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Laws and Case Laws Related to Hate Speech in India

- Simran Bais


What is Hate Speech?


Speech that carries no meaning other than the expression of hatred for some group, such as a particular race, especially in circumstances in which the communication is likely to provoke violence. as defined by the Black’s Law dictionary. Hate speech covers many forms of expressions which mainly incite, promote or justify hatred, violence and discrimination against a person or a sect of person for a variety of reasons. It poses an imminent threat for the cohesion of a democratic society, protection of human rights and rule of law. It can eventually lead to acts of violence and conflict on a wider scale if these acts are left unnoticed. In this sense hate speech is an extreme form of intolerance which contributes to hate crime. It is to be kept in mind that the speech amounts to hate speech or not should be judged from the standards of a reasonable, strong minded, courageous man and not by those of weak minds who see peril in every motion as upheld in the case of Maharashtra v. Sangharaj Damodar Rupawate.


Hate Speech and its Genesis


In a plural democracy, there is a conflict between different narratives and interpretation as dissent is healthy for a democratic nation however, this should be bound to the boundaries of civil discourse. Further the cause of hate speech can be observed from the fact that there is a kind of stubborness relating to adhering to a particular ideology and not allowing any other one to co-exist and out-rightly refusing the sheer existence of any other ideology which eventually leads to bigotry and intolerance, which echoes its parochialism through hate speech. Hate speech cannot be explicitly related to hate as the name suggests but it can also be considered to be rooted in “love” love for self’s country, ideology, religion, community. Another reason which can give rise to hate speech is the urge for domination or the feeling to set one’s community and ideology above the others.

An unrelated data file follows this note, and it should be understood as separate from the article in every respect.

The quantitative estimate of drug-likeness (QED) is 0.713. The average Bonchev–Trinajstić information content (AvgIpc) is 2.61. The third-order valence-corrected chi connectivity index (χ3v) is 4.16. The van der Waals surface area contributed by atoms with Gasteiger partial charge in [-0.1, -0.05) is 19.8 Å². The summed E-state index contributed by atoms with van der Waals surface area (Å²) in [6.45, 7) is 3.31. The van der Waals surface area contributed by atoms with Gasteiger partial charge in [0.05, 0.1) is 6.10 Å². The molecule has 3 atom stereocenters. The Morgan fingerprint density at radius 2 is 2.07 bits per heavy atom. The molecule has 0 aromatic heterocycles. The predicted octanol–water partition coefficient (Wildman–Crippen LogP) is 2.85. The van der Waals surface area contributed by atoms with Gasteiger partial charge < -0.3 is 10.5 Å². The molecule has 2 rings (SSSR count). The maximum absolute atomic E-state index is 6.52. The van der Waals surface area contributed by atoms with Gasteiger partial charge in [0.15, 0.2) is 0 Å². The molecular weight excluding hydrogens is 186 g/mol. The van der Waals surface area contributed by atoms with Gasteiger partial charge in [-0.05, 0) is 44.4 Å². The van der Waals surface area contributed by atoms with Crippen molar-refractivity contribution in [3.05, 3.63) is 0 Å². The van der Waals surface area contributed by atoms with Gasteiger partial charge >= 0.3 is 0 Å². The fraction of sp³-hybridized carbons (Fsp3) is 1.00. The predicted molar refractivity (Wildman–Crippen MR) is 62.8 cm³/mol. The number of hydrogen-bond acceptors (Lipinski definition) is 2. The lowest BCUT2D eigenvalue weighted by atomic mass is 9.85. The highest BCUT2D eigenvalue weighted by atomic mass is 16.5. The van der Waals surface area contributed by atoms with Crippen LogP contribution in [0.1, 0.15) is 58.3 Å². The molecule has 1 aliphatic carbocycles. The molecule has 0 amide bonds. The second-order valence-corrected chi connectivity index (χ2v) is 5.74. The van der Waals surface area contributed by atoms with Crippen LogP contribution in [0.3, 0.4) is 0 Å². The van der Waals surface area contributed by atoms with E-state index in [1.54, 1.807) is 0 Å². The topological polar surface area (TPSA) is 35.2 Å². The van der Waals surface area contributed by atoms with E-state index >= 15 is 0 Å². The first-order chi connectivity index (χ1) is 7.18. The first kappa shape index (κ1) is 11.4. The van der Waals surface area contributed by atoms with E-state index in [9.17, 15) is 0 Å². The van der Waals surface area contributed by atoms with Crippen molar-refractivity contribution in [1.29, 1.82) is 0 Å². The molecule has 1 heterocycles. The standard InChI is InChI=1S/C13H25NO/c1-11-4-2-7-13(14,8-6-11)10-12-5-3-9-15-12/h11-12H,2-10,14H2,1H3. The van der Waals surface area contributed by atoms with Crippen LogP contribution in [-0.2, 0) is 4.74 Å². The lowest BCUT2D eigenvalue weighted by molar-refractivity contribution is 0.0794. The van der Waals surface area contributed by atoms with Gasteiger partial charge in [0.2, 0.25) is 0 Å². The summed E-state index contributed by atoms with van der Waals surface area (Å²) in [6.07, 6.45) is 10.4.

Laws Governing Hate Speech


Rights are the cornerstone of individual autonomy. They are guaranteed as limits on power of the state. Any act that incites or promotes disharmony or a feeling of enmity or hatred between different religious, racial or linguistic groups, castes or communities will be a punishable offence under s.153A and 153B of Indian Penal Code, 1860. The objective of having such provision was to have a check on the fissiparous and separatist tendencies and secure fraternity so as to promote dignity of an individual and upheaval the unity of the nation.


Any act done with deliberate and malicious intention to outrage the religious feeling of any class of citizens, insults or attempts to insult the religion or the religious beliefs of that class of citizens is punishable under s. 295 A of Indian Penal Code, 1860. However, the Supreme Court in the case of Ramji lal Modi v. State of U.P. held that s. 295A makes crime only grave types of conduct involving abuse to religion or religious beliefs. It is imperative to know that s. 295 A is limited to offending the feelings of Indian citizens only, while the one doing that offending act may be a citizen as well as non-citizen. Under s.298 punishment is prescribed for any act committed with malicious and deliberate intention of hurting the religious feelings of any person. Thus it is restricted to protect hurting of any religious persons only, however, unlike s. 295 A it is not only restricted to citizens but applies to non-citizens as well.